Contractors and subcontractors on federal projects will soon have to fully inform their employees of their union-related rights under the National Labor Relations Act, the Department of Labor says.
Beginning June 21, a new DOL rule will require subcontractors “at all tiers” of federal projects to post notice of their workers’ rights to form unions, join unions, bargain collectively, and carry out similar actions. The rule, published May 29 in the Federal Register, implements Executive Order 13496, which President Obama issued on Jan. 30, 2009.
The rule (29 CFR 471; “Notification of Employee Rights Under Federal Labor Laws”) exempts subcontractors whose contract on the regulated project is less than $10,000.
Obama’s order was prompted by the federal government’s concern for both workers’ rights and the smooth operation of federally funded projects.
‘‘When the Federal Government contracts for goods or services, it has a proprietary interest in ensuring that those contracts will be performed by contractors whose work will not be interrupted by labor unrest,” the order said.
“The attainment of industrial peace is most easily achieved and workers’ productivity is enhanced when workers are well informed of their rights under Federal labor laws….”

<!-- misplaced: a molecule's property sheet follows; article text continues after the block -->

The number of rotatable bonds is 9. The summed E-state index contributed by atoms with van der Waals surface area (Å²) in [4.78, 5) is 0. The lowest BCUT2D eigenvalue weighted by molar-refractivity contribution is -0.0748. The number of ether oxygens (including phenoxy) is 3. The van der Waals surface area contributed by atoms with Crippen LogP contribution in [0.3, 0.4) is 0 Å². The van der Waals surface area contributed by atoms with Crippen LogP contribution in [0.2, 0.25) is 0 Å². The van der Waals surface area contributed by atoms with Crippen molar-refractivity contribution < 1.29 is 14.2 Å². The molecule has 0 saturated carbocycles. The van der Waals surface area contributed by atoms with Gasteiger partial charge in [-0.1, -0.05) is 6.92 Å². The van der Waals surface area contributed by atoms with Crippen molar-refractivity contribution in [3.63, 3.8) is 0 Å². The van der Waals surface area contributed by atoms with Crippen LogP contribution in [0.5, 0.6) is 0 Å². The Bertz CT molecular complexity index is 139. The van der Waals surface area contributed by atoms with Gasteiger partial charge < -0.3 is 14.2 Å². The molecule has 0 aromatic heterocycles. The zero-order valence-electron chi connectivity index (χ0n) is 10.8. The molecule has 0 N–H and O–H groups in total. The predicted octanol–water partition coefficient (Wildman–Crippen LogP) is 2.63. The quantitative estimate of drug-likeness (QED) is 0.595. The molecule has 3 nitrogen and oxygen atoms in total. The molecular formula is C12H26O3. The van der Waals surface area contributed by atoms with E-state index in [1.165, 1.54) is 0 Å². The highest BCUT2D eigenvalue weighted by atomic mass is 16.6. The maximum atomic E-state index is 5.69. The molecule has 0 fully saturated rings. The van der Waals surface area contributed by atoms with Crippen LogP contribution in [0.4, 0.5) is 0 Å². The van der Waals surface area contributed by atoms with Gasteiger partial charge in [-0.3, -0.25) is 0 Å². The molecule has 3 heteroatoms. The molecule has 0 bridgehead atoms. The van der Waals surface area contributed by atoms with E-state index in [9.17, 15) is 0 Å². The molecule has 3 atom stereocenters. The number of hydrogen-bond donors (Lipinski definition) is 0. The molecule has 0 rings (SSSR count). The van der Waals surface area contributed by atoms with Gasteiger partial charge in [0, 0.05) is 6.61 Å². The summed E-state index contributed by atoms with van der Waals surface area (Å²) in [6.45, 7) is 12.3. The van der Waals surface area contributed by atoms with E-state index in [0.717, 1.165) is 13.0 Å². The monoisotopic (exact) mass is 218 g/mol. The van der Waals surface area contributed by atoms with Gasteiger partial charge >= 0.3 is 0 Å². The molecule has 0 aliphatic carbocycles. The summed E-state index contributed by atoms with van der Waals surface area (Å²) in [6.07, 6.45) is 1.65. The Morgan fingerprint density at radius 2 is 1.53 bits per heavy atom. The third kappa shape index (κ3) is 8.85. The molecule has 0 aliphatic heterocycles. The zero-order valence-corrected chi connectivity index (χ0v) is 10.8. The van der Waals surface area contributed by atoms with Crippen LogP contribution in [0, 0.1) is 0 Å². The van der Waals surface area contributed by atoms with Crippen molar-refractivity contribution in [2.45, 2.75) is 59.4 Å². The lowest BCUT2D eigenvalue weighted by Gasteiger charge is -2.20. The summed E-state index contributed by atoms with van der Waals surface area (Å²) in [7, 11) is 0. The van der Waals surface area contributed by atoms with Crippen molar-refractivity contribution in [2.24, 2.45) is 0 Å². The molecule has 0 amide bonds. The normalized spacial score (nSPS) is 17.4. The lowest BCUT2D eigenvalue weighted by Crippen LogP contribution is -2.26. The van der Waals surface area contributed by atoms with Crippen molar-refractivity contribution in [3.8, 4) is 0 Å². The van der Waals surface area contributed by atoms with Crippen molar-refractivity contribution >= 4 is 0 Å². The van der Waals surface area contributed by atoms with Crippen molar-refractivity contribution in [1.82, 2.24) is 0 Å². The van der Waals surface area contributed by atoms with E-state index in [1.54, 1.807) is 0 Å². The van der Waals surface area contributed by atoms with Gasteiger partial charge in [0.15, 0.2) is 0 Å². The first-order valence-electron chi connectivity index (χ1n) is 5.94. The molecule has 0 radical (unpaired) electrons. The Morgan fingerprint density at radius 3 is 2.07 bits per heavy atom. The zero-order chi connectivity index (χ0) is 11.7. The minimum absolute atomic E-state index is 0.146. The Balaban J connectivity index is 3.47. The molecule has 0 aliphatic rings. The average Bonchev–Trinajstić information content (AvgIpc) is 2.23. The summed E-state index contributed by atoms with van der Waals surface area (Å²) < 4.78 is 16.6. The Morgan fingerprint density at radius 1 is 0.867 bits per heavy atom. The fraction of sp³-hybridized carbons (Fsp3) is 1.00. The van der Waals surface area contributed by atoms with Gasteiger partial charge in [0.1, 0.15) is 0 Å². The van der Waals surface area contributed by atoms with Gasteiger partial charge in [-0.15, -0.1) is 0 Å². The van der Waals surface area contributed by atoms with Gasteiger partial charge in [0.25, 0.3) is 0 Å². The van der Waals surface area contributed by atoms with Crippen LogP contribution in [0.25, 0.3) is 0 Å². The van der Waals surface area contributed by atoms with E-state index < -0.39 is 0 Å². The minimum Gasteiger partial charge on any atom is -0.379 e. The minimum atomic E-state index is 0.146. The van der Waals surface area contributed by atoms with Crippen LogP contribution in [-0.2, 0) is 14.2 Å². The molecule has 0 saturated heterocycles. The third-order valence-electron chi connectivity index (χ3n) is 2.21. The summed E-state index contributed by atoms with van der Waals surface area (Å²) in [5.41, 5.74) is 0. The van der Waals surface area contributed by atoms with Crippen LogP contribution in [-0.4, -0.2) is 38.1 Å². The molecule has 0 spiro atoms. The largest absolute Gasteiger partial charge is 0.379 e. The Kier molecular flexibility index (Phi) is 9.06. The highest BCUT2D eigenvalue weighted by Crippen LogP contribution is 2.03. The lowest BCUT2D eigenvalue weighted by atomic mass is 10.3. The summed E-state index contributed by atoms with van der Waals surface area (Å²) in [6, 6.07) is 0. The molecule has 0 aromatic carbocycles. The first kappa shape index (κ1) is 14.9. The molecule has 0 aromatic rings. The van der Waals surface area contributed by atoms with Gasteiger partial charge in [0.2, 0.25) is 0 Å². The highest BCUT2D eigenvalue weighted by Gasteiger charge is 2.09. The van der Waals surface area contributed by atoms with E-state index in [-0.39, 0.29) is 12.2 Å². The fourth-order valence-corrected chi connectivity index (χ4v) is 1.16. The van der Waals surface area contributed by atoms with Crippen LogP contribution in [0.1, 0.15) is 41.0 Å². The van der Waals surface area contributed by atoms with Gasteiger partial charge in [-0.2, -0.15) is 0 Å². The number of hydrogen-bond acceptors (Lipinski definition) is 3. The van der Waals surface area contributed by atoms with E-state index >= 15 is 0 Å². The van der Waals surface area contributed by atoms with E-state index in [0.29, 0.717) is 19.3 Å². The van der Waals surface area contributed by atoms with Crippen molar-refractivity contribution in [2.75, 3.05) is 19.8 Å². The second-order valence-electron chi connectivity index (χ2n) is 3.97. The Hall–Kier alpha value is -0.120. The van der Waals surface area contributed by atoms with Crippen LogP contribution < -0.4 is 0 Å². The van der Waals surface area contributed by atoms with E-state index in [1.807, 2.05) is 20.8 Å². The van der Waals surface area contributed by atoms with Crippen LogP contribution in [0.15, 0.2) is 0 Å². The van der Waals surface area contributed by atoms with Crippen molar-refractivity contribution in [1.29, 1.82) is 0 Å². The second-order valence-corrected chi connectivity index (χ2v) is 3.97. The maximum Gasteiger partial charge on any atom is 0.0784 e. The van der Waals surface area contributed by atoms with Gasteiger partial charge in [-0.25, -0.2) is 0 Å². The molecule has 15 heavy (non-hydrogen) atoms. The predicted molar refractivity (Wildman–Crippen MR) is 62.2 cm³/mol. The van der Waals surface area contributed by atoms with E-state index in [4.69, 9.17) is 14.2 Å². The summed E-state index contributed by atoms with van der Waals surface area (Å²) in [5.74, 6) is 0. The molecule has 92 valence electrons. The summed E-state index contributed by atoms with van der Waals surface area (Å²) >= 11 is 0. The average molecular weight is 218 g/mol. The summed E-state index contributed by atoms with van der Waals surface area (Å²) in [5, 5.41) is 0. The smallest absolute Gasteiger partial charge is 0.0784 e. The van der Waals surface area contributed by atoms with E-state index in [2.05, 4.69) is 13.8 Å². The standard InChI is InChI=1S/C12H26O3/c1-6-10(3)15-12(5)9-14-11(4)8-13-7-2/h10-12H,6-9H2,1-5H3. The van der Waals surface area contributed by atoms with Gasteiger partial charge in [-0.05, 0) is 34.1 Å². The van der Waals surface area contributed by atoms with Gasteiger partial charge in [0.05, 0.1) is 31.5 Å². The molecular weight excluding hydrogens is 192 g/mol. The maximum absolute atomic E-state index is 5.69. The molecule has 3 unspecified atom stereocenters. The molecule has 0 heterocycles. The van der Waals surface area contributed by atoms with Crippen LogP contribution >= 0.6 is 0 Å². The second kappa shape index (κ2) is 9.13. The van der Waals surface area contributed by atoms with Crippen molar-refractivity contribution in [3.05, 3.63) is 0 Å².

Under the new rule, employees must be notified of their federal right to:
• Organize, join or assist a union;
• Bargain collectively through a union;
• Discuss terms of employment with co-workers or a union;
• Join other workers in raising work-related complaints with the employer, governing agency or the public;
• Seek and receive help from a union (under certain conditions);
• Rally, leaflet and take other actions on non-work time to improve working conditions;
• Strike and picket (unless bound by a no-strike clause), although it warns “in some circumstances, your employer may permanently replace strikers”; and/or
• Choose not to do any of these.
About one-third of the rule's public comments came from critics, many of whom contended that the notice promoted unionization by detailing so many labor-related rights. The critics also noted that an employee's right not to organize was noted only briefly, at the end of the union-related list.